On Tuesday night at the London Book Fair – the world's biggest publishing trade fair after the Frankfurt behemoth – Melbourne book store Readings was crowned International Bookstore of the Year as part of the LBF International Excellence Awards.
It's the third year of the awards, described by the LBF as the "UK's recognition of international publishing industry excellence".
The judges said Readings took the gong for "its community outreach, support of Australian authors and its help for non-profit organisations working on literacy initiatives".
Though Readings was the only Australian winner at the awards, it was not the only finalist.
Austinmer-based outfit Quirky Kid was among the top three in the Education Initiatives Award.
The child psychology clinic decided it wanted to put its knowledge into book form, so teachers and schoolkids would have a tool to help build social and communication skills.
In between counseling sessions they turned their clinical expertise into a series of books. It has become a quiet Australian success story, used by thousands of organisations around the world.
Quirky Kid principal child psychologist, Kimberley O'Brien, said she was at the fair looking for partners to take their project to a global audience – and through the London Book Fair they'd found new interest for a potential Chinese translation, and distributors in the Middle East.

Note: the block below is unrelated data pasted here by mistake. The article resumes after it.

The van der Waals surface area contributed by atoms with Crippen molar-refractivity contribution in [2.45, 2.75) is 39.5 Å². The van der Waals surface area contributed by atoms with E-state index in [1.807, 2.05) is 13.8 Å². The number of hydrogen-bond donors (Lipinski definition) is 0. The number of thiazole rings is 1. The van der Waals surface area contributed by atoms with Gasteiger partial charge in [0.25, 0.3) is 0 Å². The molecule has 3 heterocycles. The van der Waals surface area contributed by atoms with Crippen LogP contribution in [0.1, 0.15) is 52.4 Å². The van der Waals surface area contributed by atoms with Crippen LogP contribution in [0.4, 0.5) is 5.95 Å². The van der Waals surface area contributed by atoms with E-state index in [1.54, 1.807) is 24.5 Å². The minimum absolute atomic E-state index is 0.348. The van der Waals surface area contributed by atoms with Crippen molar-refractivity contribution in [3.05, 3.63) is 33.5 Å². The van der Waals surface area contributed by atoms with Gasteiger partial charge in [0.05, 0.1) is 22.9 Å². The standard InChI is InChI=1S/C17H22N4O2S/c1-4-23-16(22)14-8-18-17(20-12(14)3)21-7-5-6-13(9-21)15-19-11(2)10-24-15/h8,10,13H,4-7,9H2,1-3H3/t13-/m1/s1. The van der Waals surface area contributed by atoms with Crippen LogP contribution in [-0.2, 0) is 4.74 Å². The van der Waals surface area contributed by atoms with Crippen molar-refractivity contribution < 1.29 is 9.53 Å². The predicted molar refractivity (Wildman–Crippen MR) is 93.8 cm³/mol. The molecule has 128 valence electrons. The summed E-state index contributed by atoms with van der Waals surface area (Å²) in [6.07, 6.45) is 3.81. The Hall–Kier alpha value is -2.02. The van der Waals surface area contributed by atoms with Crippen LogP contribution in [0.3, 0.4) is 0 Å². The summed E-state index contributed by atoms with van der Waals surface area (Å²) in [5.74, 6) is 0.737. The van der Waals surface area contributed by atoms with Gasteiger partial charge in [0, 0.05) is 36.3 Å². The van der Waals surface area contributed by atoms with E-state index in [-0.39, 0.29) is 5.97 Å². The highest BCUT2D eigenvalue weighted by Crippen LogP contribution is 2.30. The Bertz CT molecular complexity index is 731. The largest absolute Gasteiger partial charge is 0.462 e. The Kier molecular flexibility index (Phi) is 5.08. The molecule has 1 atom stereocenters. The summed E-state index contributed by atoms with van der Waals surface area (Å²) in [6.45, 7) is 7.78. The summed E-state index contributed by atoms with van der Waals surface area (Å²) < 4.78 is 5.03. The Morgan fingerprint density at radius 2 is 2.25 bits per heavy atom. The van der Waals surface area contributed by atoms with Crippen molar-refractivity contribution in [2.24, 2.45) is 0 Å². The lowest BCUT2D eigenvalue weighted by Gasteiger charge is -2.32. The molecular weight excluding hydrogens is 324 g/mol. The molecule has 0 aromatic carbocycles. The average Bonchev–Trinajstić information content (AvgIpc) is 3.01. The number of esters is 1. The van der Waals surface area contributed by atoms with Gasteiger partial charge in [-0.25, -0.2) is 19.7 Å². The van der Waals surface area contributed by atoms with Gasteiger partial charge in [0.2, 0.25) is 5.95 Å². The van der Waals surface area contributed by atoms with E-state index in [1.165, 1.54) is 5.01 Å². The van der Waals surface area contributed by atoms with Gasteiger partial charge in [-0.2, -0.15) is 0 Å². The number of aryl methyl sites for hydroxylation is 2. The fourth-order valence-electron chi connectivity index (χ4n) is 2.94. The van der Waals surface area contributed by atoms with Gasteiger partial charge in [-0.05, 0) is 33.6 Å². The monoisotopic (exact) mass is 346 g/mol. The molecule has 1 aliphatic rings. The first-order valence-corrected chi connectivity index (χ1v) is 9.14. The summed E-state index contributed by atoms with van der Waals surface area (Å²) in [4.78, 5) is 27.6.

"Instead of repeating myself in the clinic setting I wanted to have that out there for all kids so they can understand their emotions," Dr O'Brien said.
"Rather than feeling stuck or confused, they understand what's happening for themselves and they can express it and then they can resolve it - in families as well as in the playground."
Quirky Kid manager Leonardo Rocker said they felt incredibly encouraged by the overall experience.
“Meeting people from different parts of the world with similar interests has inspired many new ideas and partnerships. The prospect of translating our resources into Arabic and Chinese to give more children the opportunity to learn about conflict resolution and other skills is better than we could have anticipated,” he said.
“The Best of Friends was shortlisted together with other inspiring programs, also committed to improving children's lives, like the UN African Union Mission and Darfur project.”